14th Annual Berkshire Biodiversity Day
EGREMONT, Mass.— Celebrating local biodiversity during a time of unprecedented global biodiversity loss, the 14th Annual Berkshire Biodiversity Day (also known as Berkshire BioBlitz) welcomes community members of all ages to join biologists, naturalists, and environmentalists to identify as many plants, animals, fungi, and other organisms as possible during a 24-hour period.
The event, which is free and open to the public, will take place from noon on Saturday, Sept. 23, to noon on Sunday, Sept. 24, at Greenagers' April Hill Education and Conservation Center, 62 N Undermountain Rd, South Egremont. Participants may take part at any time during this period to record a survey of their findings and experience first-hand the importance of a healthy, active ecosystem in their community.
This year's program will have guided walks, presentations, and demonstrations led by experts. Presentation topics include: leaf-mining insects from Charley Eiseman, fungi and mushrooms from John Wheeler, and arachnids from Joseph Warfel. Aliza Fassler will present about native bees and lead a wild bee walk. Professor Tom Tyning will lead an amphibian and reptile walk that will involve checking under cover boards—a common surveying method used by herpetologists. Rene Wendell from Hoffmann Bird Club will lead an owl prowl and early morning bird walk, and Ben Nickley of Berkshire Bird Observatory will also conduct a bird banding demo.
This year's event is organized by Berkshire Environmental Action Team (BEAT) and Nature Academy of the Berkshires. It's co-sponsored by Greenagers, Hoffmann Bird Club, Greylock Federal Credit Union, Panera, Nature Academy of the Berkshires, and BEAT.
Biological surveys and expert-led walks will be conducted in Bow Wow Woods—a 50-acre parcel of land just off Rte 41 on Bow Wow Rd—which was recently acquired by Greenagers and will soon be protected by a conservation restriction to be held by the Sheffield and Egremont Land Trusts. There are two half-mile trail loops in Bow Wow Woods: one on relatively flat ground and another that descends a small hillside before running alongside vernal pools and wetlands. All other activities will take place at April Hill.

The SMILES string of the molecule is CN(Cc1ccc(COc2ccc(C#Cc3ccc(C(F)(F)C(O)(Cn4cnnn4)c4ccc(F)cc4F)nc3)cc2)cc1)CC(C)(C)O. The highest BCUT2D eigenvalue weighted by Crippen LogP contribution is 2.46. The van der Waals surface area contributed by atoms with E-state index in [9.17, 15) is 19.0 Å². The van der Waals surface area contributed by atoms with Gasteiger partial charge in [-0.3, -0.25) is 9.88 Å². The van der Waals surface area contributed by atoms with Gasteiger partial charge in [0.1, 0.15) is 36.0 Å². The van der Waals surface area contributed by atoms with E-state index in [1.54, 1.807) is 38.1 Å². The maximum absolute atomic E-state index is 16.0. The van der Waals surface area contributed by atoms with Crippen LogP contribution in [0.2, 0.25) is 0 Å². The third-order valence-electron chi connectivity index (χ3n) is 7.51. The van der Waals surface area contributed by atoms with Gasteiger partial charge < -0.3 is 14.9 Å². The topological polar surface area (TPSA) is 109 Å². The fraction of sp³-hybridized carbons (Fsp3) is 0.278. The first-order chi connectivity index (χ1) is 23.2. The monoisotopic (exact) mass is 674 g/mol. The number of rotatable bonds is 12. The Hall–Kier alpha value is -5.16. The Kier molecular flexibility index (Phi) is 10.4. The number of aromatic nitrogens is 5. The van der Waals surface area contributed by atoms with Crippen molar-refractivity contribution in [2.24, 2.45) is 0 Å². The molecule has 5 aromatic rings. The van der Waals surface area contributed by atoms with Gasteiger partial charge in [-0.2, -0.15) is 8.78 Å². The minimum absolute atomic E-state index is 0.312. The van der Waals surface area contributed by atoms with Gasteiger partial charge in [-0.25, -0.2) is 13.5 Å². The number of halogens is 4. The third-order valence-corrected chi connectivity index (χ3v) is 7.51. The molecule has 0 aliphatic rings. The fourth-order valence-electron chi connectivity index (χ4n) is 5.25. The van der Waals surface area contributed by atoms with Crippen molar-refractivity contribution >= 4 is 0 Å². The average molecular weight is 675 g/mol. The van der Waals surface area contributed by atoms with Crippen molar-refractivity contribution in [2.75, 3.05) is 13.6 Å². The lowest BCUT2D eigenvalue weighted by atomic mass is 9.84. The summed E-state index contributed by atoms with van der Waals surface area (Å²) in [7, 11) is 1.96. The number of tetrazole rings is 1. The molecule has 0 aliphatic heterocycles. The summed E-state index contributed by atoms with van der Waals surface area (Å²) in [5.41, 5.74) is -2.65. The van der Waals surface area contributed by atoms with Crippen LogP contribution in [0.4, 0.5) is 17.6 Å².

April Hill Education and Conservation Center serves as the headquarters for Greenagers as well as a resource for community gatherings and education. Conserved in perpetuity, April Hill has nature trails, vegetable gardens, orchards, pastures and hayfields, and abuts the Appalachian Trail—linking it to the Berkshire-Taconic range and beyond.
A press release included:
It is with gratitude and humility that Greenagers acknowledges that the land they steward—including April Hill and all of their conservation work sites—is part of the ancestral homelands of the Stockbridge-Munsee Band of Mohicans, the indigenous peoples of this land. Despite tremendous hardship in being forced from here, today their community resides in Wisconsin and is known as the Stockbridge-Munsee Community. Greenagers pays honor and respect to Stockbridge-Munsee Community ancestors, past and present, as they commit to building a more inclusive and equitable space for all. At Greenagers, they commit to educating young people about indigenous inhabitants of this land and their history and incorporating race and land equity into their curricula and practices. They also commit to paying an annual voluntary land tax to the Stockbridge-Munsee Community.